In his first appearance since being recalled from the Rainiers earlier this week, Leone allowed three runs on two hits and three walks in the top of the 12th inning after entering with the game tied at 3.
He walked Lonnie Chisenhall to start the inning, struck out Michael Bourn, then Jose Ramirez delivered a double that skipped off the glove of first baseman Logan Morrison and down the right-field line.
"I've got to make that play," Morrison said. "I'm on the line for a reason. No doubles. You can't hit a double, and he hit a double. Gotta make that play and didn't. It kind of came up. But it's got to go in the pocket."
Leone knew he wasn't in rhythm from the moment he entered.
"It's just one of those days where the ball didn't feel right," he said. "I can make any excuse in the book but I'm not going to. It's just how it is. This is baseball, and you got to go out there and do better than that."
Following an intentional walk to Jason Kipnis, it actually looked like Leone might escape the inning when Carlos Santana popped out to third baseman Kyle Seager.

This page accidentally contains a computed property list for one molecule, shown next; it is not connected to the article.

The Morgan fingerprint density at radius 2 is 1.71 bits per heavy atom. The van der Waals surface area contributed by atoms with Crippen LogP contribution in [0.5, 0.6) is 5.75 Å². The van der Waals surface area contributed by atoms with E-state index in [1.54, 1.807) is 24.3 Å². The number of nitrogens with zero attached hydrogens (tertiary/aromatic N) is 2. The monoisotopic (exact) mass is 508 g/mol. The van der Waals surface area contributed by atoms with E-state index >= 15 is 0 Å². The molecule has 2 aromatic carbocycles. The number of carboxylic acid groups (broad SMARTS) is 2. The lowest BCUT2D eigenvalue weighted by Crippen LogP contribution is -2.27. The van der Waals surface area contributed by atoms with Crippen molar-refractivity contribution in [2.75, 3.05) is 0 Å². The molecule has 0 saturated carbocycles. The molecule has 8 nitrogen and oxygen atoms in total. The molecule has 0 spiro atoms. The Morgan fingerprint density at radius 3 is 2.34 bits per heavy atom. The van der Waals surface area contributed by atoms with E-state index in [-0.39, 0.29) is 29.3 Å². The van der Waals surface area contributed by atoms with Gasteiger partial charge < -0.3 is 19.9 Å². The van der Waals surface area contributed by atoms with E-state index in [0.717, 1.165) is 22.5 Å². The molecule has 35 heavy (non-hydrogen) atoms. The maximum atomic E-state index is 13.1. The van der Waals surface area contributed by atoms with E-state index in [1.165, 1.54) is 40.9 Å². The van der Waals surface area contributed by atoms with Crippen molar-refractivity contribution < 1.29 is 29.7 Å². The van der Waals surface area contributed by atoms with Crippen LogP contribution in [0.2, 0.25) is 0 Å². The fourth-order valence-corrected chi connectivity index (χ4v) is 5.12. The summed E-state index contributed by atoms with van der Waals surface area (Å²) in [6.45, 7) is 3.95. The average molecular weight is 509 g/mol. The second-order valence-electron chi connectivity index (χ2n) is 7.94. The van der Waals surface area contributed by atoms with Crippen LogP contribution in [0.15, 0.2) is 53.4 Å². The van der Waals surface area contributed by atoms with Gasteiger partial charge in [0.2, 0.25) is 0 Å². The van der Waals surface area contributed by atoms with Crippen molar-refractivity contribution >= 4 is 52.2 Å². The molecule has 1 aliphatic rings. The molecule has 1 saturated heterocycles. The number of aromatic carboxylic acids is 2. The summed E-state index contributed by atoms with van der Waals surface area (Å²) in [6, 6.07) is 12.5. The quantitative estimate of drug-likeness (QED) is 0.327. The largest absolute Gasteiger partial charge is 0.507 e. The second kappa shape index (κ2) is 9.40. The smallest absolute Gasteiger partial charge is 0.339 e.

Then he walked Indians' No. 3 hitter Michael Brantley on four pitches to send in the go-ahead run. The next hitter, David Murphy, delivered a two-run single to make it 6-3.
"Brantley is obviously a tough hitter," Leone said. "You can't just lay a cookie in there. I tried to be as aggressive as I could with what I had going."
Last season as a rookie, Leone had a lot going. He went 8-2 with a 2.17 ERA in 57 appearances after making the jump from Double-A Jackson to the big leagues.
Sunday's performance spiked his ERA to 7.71. He was slated to pitch two or three innings, depending on if the Mariners, who got out-hit 18-5, could deliver a run.
"He just couldn't throw strikes," manager Lloyd McClendon said. "It's tough. Walks kill you in this game."
Downtrodden, Leone vowed to turn it around after a quiet discussion in front of his locker with veteran reliever Tom Wilhelmsen, who gave up two hits and no runs in 2/3 of an inning Sunday.
"I mean, it hurts but that's why you've got tomorrow," Leone said. "I'm going to pick the brains of everybody in here. Tell me something because if they want me to be up here -- and I'm going to be up here -- I got to perform and I got to get right back on the horse.
"There's no time for anybody to feel bad for yourself or feel bad me," he added. "I don't expect any 'Oh ho hum. Leone is struggling.' That's not the name of the game. This is the big leagues. Grow up."
Adam Lewis is a contributor to MLB.com.
This story was not subject to the approval of Major League Baseball or its clubs.